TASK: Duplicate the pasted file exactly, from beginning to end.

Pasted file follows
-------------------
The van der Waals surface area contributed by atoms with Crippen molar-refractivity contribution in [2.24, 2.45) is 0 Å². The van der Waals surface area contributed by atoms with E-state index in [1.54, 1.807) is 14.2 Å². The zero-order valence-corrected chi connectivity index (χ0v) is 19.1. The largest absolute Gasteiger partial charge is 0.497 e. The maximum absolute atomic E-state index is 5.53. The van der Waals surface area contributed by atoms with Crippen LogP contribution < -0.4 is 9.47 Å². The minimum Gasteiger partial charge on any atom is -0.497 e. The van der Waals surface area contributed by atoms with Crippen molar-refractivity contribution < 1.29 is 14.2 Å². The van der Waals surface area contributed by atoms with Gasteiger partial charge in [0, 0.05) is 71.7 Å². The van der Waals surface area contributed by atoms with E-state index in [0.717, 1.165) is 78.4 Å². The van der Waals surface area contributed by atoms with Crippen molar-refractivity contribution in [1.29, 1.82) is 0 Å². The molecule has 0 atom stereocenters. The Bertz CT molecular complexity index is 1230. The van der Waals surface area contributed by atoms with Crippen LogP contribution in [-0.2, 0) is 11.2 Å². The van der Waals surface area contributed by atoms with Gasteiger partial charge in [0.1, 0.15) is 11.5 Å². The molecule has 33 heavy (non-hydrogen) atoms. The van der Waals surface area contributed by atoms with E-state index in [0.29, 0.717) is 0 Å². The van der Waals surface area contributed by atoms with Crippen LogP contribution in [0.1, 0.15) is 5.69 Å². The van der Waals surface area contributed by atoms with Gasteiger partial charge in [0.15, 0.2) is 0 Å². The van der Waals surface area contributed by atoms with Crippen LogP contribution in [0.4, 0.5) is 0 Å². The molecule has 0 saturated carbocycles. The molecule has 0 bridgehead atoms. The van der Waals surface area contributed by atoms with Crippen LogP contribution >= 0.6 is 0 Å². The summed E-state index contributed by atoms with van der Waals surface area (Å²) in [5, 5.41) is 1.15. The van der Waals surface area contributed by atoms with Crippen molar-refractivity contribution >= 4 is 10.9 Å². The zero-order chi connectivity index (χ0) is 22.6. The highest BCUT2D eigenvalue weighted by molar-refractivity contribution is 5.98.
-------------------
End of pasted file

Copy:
The van der Waals surface area contributed by atoms with Crippen molar-refractivity contribution in [2.24, 2.45) is 0 Å². The van der Waals surface area contributed by atoms with E-state index in [1.54, 1.807) is 14.2 Å². The zero-order valence-corrected chi connectivity index (χ0v) is 19.1. The largest absolute Gasteiger partial charge is 0.497 e. The maximum absolute atomic E-state index is 5.53. The van der Waals surface area contributed by atoms with Crippen LogP contribution < -0.4 is 9.47 Å². The minimum Gasteiger partial charge on any atom is -0.497 e. The van der Waals surface area contributed by atoms with Crippen molar-refractivity contribution < 1.29 is 14.2 Å². The van der Waals surface area contributed by atoms with Gasteiger partial charge in [0, 0.05) is 71.7 Å². The van der Waals surface area contributed by atoms with E-state index in [0.717, 1.165) is 78.4 Å². The van der Waals surface area contributed by atoms with Crippen molar-refractivity contribution in [1.29, 1.82) is 0 Å². The molecule has 0 atom stereocenters. The Bertz CT molecular complexity index is 1230. The van der Waals surface area contributed by atoms with Crippen LogP contribution in [-0.2, 0) is 11.2 Å². The van der Waals surface area contributed by atoms with Gasteiger partial charge in [0.1, 0.15) is 11.5 Å². The molecule has 33 heavy (non-hydrogen) atoms. The van der Waals surface area contributed by atoms with E-state index in [0.29, 0.717) is 0 Å². The van der Waals surface area contributed by atoms with Crippen LogP contribution in [0.1, 0.15) is 5.69 Å². The van der Waals surface area contributed by atoms with Gasteiger partial charge in [0.15, 0.2) is 0 Å². The van der Waals surface area contributed by atoms with Crippen LogP contribution in [0.4, 0.5) is 0 Å². The molecule has 0 saturated carbocycles. The molecule has 0 bridgehead atoms. The van der Waals surface area contributed by atoms with Crippen LogP contribution >= 0.6 is 0 Å². The summed E-state index contributed by atoms with van der Waals surface area (Å²) in [5, 5.41) is 1.15. The van der Waals surface area contributed by atoms with Crippen molar-refractivity contribution >= 4 is 10.9 Å². The zero-order chi connectivity index (χ0) is 22.6. The highest BCUT2D eigenvalue weighted by molar-refractivity contribution is 5.98.